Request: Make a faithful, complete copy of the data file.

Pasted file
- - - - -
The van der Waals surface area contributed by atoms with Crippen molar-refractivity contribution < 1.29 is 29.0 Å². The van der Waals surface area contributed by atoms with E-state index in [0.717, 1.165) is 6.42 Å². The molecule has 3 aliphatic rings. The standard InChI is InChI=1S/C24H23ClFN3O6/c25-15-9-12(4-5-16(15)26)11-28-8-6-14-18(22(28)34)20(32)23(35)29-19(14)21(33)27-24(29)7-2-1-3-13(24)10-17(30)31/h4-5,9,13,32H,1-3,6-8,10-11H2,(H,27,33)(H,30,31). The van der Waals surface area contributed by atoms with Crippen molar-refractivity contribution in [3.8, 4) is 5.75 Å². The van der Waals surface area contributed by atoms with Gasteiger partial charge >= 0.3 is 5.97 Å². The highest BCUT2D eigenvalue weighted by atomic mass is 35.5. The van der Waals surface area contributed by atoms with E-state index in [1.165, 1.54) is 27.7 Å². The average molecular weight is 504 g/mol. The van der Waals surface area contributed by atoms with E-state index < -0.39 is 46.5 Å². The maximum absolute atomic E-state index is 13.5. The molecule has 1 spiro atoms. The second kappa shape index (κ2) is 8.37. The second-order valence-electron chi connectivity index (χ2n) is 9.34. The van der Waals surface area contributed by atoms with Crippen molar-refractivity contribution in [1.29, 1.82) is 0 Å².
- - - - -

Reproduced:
The van der Waals surface area contributed by atoms with Crippen molar-refractivity contribution < 1.29 is 29.0 Å². The van der Waals surface area contributed by atoms with E-state index in [0.717, 1.165) is 6.42 Å². The molecule has 3 aliphatic rings. The standard InChI is InChI=1S/C24H23ClFN3O6/c25-15-9-12(4-5-16(15)26)11-28-8-6-14-18(22(28)34)20(32)23(35)29-19(14)21(33)27-24(29)7-2-1-3-13(24)10-17(30)31/h4-5,9,13,32H,1-3,6-8,10-11H2,(H,27,33)(H,30,31). The van der Waals surface area contributed by atoms with Crippen molar-refractivity contribution in [3.8, 4) is 5.75 Å². The van der Waals surface area contributed by atoms with Gasteiger partial charge >= 0.3 is 5.97 Å². The highest BCUT2D eigenvalue weighted by atomic mass is 35.5. The van der Waals surface area contributed by atoms with E-state index in [1.165, 1.54) is 27.7 Å². The average molecular weight is 504 g/mol. The van der Waals surface area contributed by atoms with E-state index < -0.39 is 46.5 Å². The maximum absolute atomic E-state index is 13.5. The molecule has 1 spiro atoms. The second kappa shape index (κ2) is 8.37. The second-order valence-electron chi connectivity index (χ2n) is 9.34. The van der Waals surface area contributed by atoms with Crippen molar-refractivity contribution in [1.29, 1.82) is 0 Å².